At least five people were killed and more than 30 others injured after a tourist coach collided with a taxi in Tsing Yi on Friday morning, in the second deadliest road incident in Hong Kong this year.
In the accident that happened shortly before 5 am, a bus carrying workers to the airport rammed into the back of a stationary taxi near an exit of Nam Wan Tunnel, the Hong Kong Economic Journal reported.
The taxi is believed to have stopped by the roadside, with its hazard warning lights on, after suffering a breakdown, when the collision took place.
As many as 10 ambulances were dispatched to the scene.
The coach passengers were employees of five companies working at the Hong Kong International Airport, RTHK citing a police source as saying.
One of the companies involved is Cathay Pacific Group. A spokeswoman for Cathay confirmed that a shuttle bus carrying some of its workers had been involved in a traffic accident.
The company has sent some staff to hospitals to assist the employees injured in the crash, she said.
Later in the day, Cathay said it has initially confirmed two of the deceased were employees of the group.
The Airport Authority said it is deeply sorry at the incident involving many airport workers. It said it will contact the companies affected to give necessary support and assistance.
Three men and two women were killed in the accident. Three passengers were declared dead at the scene, while another passenger and the taxi driver, who was 59 years in age, were certified dead in hospital.
Thirty-two were injured, with some of them in serious condition.
The injured were sent to Yan Chai Hospital, Princess Margaret Hospital and Queen Elizabeth Hospital. The 62-year-old coach driver suffered serious injuries and is now in the intensive care unit at hospital.
Some of the passengers in the coach were reportedly thrown out of the vehicle during the collision.
Michael Yip Siu-ming, superintendent of the police’s New Territories South traffic unit, said three coach passengers were thrown out of the vehicle, and the coach driver also fell out from his seat, due to the impact of the collision.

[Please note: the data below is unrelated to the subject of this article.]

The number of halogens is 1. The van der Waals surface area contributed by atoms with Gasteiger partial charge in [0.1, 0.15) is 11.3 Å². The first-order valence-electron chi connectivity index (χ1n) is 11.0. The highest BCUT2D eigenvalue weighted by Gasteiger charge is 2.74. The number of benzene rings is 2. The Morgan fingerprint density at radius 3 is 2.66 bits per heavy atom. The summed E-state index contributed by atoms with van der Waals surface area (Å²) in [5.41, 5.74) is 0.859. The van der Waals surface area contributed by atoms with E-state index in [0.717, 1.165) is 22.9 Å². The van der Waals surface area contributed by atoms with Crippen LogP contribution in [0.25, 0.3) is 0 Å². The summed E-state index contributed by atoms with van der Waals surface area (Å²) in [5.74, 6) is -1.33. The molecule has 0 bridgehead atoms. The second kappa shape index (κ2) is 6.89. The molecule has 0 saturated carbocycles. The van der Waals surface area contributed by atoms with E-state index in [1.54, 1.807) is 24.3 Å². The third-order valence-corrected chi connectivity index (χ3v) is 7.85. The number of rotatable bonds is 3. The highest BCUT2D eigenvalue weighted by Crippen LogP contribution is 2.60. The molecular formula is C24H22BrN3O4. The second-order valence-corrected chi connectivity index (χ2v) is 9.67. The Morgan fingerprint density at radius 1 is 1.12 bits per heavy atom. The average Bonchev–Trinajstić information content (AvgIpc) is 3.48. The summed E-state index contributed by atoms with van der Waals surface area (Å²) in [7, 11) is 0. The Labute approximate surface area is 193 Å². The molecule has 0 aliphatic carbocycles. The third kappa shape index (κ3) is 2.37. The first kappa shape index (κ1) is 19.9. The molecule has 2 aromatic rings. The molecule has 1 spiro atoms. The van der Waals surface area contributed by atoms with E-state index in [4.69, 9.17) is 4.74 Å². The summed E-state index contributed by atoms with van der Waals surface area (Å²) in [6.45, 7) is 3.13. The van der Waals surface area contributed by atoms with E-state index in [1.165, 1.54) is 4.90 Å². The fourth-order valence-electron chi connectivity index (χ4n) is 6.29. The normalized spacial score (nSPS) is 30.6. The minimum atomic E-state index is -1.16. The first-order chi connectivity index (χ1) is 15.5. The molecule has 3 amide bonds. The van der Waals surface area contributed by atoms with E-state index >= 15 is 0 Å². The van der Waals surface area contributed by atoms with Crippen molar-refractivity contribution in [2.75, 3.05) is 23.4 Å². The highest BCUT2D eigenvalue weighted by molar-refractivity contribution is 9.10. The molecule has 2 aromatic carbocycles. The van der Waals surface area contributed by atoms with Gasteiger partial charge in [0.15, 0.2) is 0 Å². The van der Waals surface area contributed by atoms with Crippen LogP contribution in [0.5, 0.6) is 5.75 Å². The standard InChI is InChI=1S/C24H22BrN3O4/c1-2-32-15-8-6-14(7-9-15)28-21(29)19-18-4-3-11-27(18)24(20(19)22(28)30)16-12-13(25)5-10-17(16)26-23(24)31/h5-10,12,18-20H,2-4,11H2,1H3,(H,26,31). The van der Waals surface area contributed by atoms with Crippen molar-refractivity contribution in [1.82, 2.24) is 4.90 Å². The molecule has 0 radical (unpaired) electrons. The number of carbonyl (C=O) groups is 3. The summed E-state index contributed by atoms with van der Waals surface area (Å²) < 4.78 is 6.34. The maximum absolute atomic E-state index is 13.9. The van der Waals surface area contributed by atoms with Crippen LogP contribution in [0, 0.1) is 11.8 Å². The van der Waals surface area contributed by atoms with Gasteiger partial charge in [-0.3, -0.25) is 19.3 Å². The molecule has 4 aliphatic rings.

Some of the victims were suspected of not having their seat belts on at the time of the accident.
Secretary for Food and Health Sophia Chan Siu-chee, Secretary for Labour and Welfare Law Chi-kwong and Secretary for Transport and Housing Frank Chan Fan visited the injured at the Princess Margaret Hospital, where many of the victims were undergoing treatment.
The officials spent around 30 minutes at the hospital, making inquiries and wishing the patients speedy recovery.
As of now, 26 among the injured in the bus-taxi crash are still in hospital.
According to Yip, the coach driver’s work shift started at 7 pm Thursday and was due to finish at 7 am the following day. The police will investigate whether the coach driver had been exhausted when driving, he said.
The man had been driving coaches since 2007, and had experience of working on this particular route, Yip said.
Television footage showed the taxi in a mangled mess, with its rear end totally caved in. As for the coach, part of its front was sheared off, media reports said
Following the accident, several airport-bound lanes of Cheung Tsing Highway, near Kam Chuk Kok, were closed temporarily.
Friday’s incident marked the worst road accident in Hong Kong in more than nine months.
On February 10, a KMB double-decker bus flipped in its side while taking a turn on a Tai Po road, killing 19 people and injuring more than 60.
The bus driver was arrested for dangerous driving in the wake of that incident, which was Hong Kong’s deadliest road accident since 2003, when 21 were killed on July 10 that year after a bus fell off a bridge in Tuen Mun following collision with a truck.
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